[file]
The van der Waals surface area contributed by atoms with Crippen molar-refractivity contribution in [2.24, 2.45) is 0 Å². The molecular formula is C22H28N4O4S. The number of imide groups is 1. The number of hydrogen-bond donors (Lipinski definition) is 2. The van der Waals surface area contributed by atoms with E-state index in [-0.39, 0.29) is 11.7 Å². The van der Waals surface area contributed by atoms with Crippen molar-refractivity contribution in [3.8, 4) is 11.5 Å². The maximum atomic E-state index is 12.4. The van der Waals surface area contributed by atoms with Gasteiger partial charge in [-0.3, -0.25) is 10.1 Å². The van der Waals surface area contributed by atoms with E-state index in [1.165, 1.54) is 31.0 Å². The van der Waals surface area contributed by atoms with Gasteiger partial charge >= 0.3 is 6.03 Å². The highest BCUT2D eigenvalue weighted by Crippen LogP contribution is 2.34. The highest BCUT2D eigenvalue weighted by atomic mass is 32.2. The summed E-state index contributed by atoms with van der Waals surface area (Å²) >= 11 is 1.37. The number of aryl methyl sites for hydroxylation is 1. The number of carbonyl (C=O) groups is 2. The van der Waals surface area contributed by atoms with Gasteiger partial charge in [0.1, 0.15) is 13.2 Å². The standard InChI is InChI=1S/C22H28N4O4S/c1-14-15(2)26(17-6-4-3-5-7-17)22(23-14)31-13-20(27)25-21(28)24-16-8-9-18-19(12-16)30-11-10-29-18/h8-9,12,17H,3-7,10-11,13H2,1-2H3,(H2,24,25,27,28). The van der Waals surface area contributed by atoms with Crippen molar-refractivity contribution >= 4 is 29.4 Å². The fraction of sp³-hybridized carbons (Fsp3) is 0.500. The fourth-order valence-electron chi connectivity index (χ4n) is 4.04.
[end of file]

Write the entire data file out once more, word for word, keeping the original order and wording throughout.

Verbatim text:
The van der Waals surface area contributed by atoms with Crippen molar-refractivity contribution in [2.24, 2.45) is 0 Å². The molecular formula is C22H28N4O4S. The number of imide groups is 1. The number of hydrogen-bond donors (Lipinski definition) is 2. The van der Waals surface area contributed by atoms with E-state index in [-0.39, 0.29) is 11.7 Å². The van der Waals surface area contributed by atoms with Crippen molar-refractivity contribution in [3.8, 4) is 11.5 Å². The maximum atomic E-state index is 12.4. The van der Waals surface area contributed by atoms with Gasteiger partial charge in [-0.3, -0.25) is 10.1 Å². The van der Waals surface area contributed by atoms with E-state index in [1.165, 1.54) is 31.0 Å². The van der Waals surface area contributed by atoms with Gasteiger partial charge >= 0.3 is 6.03 Å². The highest BCUT2D eigenvalue weighted by Crippen LogP contribution is 2.34. The highest BCUT2D eigenvalue weighted by atomic mass is 32.2. The summed E-state index contributed by atoms with van der Waals surface area (Å²) >= 11 is 1.37. The number of aryl methyl sites for hydroxylation is 1. The number of carbonyl (C=O) groups is 2. The van der Waals surface area contributed by atoms with Gasteiger partial charge in [0.1, 0.15) is 13.2 Å². The standard InChI is InChI=1S/C22H28N4O4S/c1-14-15(2)26(17-6-4-3-5-7-17)22(23-14)31-13-20(27)25-21(28)24-16-8-9-18-19(12-16)30-11-10-29-18/h8-9,12,17H,3-7,10-11,13H2,1-2H3,(H2,24,25,27,28). The van der Waals surface area contributed by atoms with Crippen molar-refractivity contribution >= 4 is 29.4 Å². The fraction of sp³-hybridized carbons (Fsp3) is 0.500. The fourth-order valence-electron chi connectivity index (χ4n) is 4.04.